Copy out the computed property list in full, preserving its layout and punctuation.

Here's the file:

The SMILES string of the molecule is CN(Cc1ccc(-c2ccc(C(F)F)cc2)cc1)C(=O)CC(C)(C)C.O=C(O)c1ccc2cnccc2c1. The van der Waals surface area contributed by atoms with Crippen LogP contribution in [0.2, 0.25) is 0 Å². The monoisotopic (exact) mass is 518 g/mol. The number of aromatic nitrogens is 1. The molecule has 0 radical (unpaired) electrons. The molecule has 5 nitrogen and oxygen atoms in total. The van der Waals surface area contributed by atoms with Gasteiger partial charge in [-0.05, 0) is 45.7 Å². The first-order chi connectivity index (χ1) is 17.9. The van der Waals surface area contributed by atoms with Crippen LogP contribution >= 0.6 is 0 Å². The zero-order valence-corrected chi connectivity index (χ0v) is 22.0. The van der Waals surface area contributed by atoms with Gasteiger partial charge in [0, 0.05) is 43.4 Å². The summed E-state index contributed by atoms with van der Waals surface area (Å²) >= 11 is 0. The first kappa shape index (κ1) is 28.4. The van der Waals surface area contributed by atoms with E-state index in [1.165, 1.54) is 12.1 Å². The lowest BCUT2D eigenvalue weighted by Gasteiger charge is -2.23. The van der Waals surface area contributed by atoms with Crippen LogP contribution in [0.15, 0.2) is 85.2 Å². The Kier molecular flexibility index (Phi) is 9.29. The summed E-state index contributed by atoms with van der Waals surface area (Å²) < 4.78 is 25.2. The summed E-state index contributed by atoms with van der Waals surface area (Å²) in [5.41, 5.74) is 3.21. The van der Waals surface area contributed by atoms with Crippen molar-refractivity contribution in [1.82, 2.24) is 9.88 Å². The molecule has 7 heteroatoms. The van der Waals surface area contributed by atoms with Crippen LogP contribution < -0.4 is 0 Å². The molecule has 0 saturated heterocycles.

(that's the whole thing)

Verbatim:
The SMILES string of the molecule is CN(Cc1ccc(-c2ccc(C(F)F)cc2)cc1)C(=O)CC(C)(C)C.O=C(O)c1ccc2cnccc2c1. The van der Waals surface area contributed by atoms with Crippen LogP contribution in [0.2, 0.25) is 0 Å². The monoisotopic (exact) mass is 518 g/mol. The number of aromatic nitrogens is 1. The molecule has 0 radical (unpaired) electrons. The molecule has 5 nitrogen and oxygen atoms in total. The van der Waals surface area contributed by atoms with Gasteiger partial charge in [-0.05, 0) is 45.7 Å². The first-order chi connectivity index (χ1) is 17.9. The van der Waals surface area contributed by atoms with Crippen LogP contribution >= 0.6 is 0 Å². The zero-order valence-corrected chi connectivity index (χ0v) is 22.0. The van der Waals surface area contributed by atoms with Gasteiger partial charge in [0, 0.05) is 43.4 Å². The summed E-state index contributed by atoms with van der Waals surface area (Å²) >= 11 is 0. The first kappa shape index (κ1) is 28.4. The van der Waals surface area contributed by atoms with E-state index in [1.165, 1.54) is 12.1 Å². The lowest BCUT2D eigenvalue weighted by Gasteiger charge is -2.23. The van der Waals surface area contributed by atoms with Crippen LogP contribution in [0.15, 0.2) is 85.2 Å². The Kier molecular flexibility index (Phi) is 9.29. The summed E-state index contributed by atoms with van der Waals surface area (Å²) < 4.78 is 25.2. The summed E-state index contributed by atoms with van der Waals surface area (Å²) in [5.41, 5.74) is 3.21. The van der Waals surface area contributed by atoms with Crippen molar-refractivity contribution in [1.82, 2.24) is 9.88 Å². The molecule has 7 heteroatoms. The van der Waals surface area contributed by atoms with Crippen LogP contribution < -0.4 is 0 Å². The molecule has 0 saturated heterocycles.